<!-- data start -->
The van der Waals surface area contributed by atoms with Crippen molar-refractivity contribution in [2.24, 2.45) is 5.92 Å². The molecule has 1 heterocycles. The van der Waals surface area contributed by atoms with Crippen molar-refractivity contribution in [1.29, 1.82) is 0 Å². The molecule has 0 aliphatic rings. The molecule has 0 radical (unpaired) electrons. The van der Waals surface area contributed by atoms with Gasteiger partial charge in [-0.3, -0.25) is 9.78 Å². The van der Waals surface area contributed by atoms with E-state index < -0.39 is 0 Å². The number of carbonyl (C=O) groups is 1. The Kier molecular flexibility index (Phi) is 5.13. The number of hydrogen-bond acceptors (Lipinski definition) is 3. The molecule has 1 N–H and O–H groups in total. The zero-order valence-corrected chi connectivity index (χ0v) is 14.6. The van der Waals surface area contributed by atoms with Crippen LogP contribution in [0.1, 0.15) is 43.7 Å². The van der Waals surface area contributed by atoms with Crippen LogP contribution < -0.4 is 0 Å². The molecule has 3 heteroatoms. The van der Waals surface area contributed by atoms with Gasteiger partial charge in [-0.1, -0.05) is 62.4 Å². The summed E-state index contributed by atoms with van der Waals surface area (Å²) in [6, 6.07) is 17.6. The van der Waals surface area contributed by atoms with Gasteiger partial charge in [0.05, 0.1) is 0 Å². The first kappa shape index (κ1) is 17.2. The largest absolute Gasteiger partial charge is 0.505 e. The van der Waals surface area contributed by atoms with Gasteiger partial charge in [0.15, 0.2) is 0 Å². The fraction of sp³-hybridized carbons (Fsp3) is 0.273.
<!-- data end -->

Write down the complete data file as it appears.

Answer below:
The van der Waals surface area contributed by atoms with Crippen molar-refractivity contribution in [2.24, 2.45) is 5.92 Å². The molecule has 1 heterocycles. The van der Waals surface area contributed by atoms with Crippen molar-refractivity contribution in [1.29, 1.82) is 0 Å². The molecule has 0 aliphatic rings. The molecule has 0 radical (unpaired) electrons. The van der Waals surface area contributed by atoms with Gasteiger partial charge in [-0.3, -0.25) is 9.78 Å². The van der Waals surface area contributed by atoms with E-state index < -0.39 is 0 Å². The number of carbonyl (C=O) groups is 1. The Kier molecular flexibility index (Phi) is 5.13. The number of hydrogen-bond acceptors (Lipinski definition) is 3. The molecule has 1 N–H and O–H groups in total. The zero-order valence-corrected chi connectivity index (χ0v) is 14.6. The van der Waals surface area contributed by atoms with Crippen LogP contribution in [0.1, 0.15) is 43.7 Å². The van der Waals surface area contributed by atoms with Crippen LogP contribution < -0.4 is 0 Å². The molecule has 3 heteroatoms. The van der Waals surface area contributed by atoms with Gasteiger partial charge in [-0.1, -0.05) is 62.4 Å². The summed E-state index contributed by atoms with van der Waals surface area (Å²) in [6, 6.07) is 17.6. The van der Waals surface area contributed by atoms with Gasteiger partial charge in [0.05, 0.1) is 0 Å². The first kappa shape index (κ1) is 17.2. The largest absolute Gasteiger partial charge is 0.505 e. The van der Waals surface area contributed by atoms with Gasteiger partial charge in [0.15, 0.2) is 0 Å². The fraction of sp³-hybridized carbons (Fsp3) is 0.273.